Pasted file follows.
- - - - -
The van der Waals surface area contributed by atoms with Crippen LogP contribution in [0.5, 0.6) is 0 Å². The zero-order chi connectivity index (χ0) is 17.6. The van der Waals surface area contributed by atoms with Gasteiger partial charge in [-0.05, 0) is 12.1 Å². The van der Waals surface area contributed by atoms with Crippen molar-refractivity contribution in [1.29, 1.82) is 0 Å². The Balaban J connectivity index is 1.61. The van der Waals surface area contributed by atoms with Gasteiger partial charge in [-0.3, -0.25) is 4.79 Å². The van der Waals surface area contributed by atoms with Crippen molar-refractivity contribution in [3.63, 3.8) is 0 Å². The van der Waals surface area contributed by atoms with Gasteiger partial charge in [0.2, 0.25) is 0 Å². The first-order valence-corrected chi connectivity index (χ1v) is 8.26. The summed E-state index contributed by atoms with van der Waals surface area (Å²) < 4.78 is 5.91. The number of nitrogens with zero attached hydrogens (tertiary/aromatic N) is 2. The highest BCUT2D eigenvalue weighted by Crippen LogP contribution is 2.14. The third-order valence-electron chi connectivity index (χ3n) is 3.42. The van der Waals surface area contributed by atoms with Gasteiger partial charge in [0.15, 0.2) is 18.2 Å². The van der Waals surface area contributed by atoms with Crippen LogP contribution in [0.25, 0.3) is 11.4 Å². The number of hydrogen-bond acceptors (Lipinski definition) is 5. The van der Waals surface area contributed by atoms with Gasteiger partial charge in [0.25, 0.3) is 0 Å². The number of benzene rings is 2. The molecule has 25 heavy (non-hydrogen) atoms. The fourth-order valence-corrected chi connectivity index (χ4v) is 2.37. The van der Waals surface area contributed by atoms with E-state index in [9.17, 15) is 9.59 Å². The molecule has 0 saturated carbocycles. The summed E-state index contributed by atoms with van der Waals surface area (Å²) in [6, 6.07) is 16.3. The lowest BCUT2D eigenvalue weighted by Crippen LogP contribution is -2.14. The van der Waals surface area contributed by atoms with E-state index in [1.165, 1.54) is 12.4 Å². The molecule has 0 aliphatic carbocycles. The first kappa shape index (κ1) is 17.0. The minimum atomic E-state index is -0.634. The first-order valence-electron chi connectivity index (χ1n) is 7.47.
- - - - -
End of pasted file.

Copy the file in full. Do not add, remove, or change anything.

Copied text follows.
The van der Waals surface area contributed by atoms with Crippen LogP contribution in [0.5, 0.6) is 0 Å². The zero-order chi connectivity index (χ0) is 17.6. The van der Waals surface area contributed by atoms with Gasteiger partial charge in [-0.05, 0) is 12.1 Å². The van der Waals surface area contributed by atoms with Crippen molar-refractivity contribution in [1.29, 1.82) is 0 Å². The Balaban J connectivity index is 1.61. The van der Waals surface area contributed by atoms with Gasteiger partial charge in [-0.3, -0.25) is 4.79 Å². The van der Waals surface area contributed by atoms with Crippen molar-refractivity contribution in [3.63, 3.8) is 0 Å². The van der Waals surface area contributed by atoms with Gasteiger partial charge in [0.2, 0.25) is 0 Å². The first-order valence-corrected chi connectivity index (χ1v) is 8.26. The summed E-state index contributed by atoms with van der Waals surface area (Å²) < 4.78 is 5.91. The number of nitrogens with zero attached hydrogens (tertiary/aromatic N) is 2. The highest BCUT2D eigenvalue weighted by Crippen LogP contribution is 2.14. The third-order valence-electron chi connectivity index (χ3n) is 3.42. The van der Waals surface area contributed by atoms with Gasteiger partial charge in [0.15, 0.2) is 18.2 Å². The van der Waals surface area contributed by atoms with Crippen LogP contribution in [0.25, 0.3) is 11.4 Å². The number of hydrogen-bond acceptors (Lipinski definition) is 5. The van der Waals surface area contributed by atoms with Gasteiger partial charge in [0.25, 0.3) is 0 Å². The number of benzene rings is 2. The molecule has 25 heavy (non-hydrogen) atoms. The fourth-order valence-corrected chi connectivity index (χ4v) is 2.37. The van der Waals surface area contributed by atoms with E-state index in [9.17, 15) is 9.59 Å². The molecule has 0 saturated carbocycles. The summed E-state index contributed by atoms with van der Waals surface area (Å²) in [6, 6.07) is 16.3. The lowest BCUT2D eigenvalue weighted by Crippen LogP contribution is -2.14. The van der Waals surface area contributed by atoms with E-state index in [1.165, 1.54) is 12.4 Å². The molecule has 0 aliphatic carbocycles. The first kappa shape index (κ1) is 17.0. The minimum atomic E-state index is -0.634. The first-order valence-electron chi connectivity index (χ1n) is 7.47.